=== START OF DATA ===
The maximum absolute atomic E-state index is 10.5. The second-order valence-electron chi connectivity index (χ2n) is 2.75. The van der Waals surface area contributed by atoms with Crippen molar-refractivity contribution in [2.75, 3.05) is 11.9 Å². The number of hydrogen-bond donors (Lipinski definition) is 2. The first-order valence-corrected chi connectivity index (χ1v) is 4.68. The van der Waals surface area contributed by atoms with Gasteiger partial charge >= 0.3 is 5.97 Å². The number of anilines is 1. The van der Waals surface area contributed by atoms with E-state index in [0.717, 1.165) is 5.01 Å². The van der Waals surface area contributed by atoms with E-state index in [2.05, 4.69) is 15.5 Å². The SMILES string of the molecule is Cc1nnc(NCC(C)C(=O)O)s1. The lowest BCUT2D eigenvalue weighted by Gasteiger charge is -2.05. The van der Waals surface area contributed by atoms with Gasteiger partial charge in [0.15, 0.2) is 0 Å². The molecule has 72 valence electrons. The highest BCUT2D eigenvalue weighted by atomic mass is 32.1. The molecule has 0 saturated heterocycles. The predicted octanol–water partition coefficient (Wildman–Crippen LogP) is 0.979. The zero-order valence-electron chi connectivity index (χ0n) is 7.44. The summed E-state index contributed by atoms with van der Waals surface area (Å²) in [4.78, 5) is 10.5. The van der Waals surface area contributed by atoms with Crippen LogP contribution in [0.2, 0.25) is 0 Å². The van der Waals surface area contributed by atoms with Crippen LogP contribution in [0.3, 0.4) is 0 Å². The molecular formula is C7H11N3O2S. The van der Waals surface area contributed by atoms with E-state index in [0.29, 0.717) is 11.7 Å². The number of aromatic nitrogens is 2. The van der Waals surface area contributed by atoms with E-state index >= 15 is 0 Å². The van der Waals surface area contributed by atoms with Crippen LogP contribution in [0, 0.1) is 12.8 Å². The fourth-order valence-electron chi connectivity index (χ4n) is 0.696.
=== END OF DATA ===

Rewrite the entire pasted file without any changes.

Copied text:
The maximum absolute atomic E-state index is 10.5. The second-order valence-electron chi connectivity index (χ2n) is 2.75. The van der Waals surface area contributed by atoms with Crippen molar-refractivity contribution in [2.75, 3.05) is 11.9 Å². The number of hydrogen-bond donors (Lipinski definition) is 2. The first-order valence-corrected chi connectivity index (χ1v) is 4.68. The van der Waals surface area contributed by atoms with Gasteiger partial charge >= 0.3 is 5.97 Å². The number of anilines is 1. The van der Waals surface area contributed by atoms with E-state index in [0.717, 1.165) is 5.01 Å². The van der Waals surface area contributed by atoms with E-state index in [2.05, 4.69) is 15.5 Å². The SMILES string of the molecule is Cc1nnc(NCC(C)C(=O)O)s1. The lowest BCUT2D eigenvalue weighted by Gasteiger charge is -2.05. The van der Waals surface area contributed by atoms with Gasteiger partial charge in [0.15, 0.2) is 0 Å². The molecule has 72 valence electrons. The highest BCUT2D eigenvalue weighted by atomic mass is 32.1. The molecule has 0 saturated heterocycles. The predicted octanol–water partition coefficient (Wildman–Crippen LogP) is 0.979. The zero-order valence-electron chi connectivity index (χ0n) is 7.44. The summed E-state index contributed by atoms with van der Waals surface area (Å²) in [4.78, 5) is 10.5. The van der Waals surface area contributed by atoms with Crippen LogP contribution in [0.2, 0.25) is 0 Å². The van der Waals surface area contributed by atoms with Crippen LogP contribution in [0.3, 0.4) is 0 Å². The molecular formula is C7H11N3O2S. The van der Waals surface area contributed by atoms with E-state index in [0.29, 0.717) is 11.7 Å². The number of aromatic nitrogens is 2. The van der Waals surface area contributed by atoms with E-state index >= 15 is 0 Å². The van der Waals surface area contributed by atoms with Crippen LogP contribution in [0, 0.1) is 12.8 Å². The fourth-order valence-electron chi connectivity index (χ4n) is 0.696.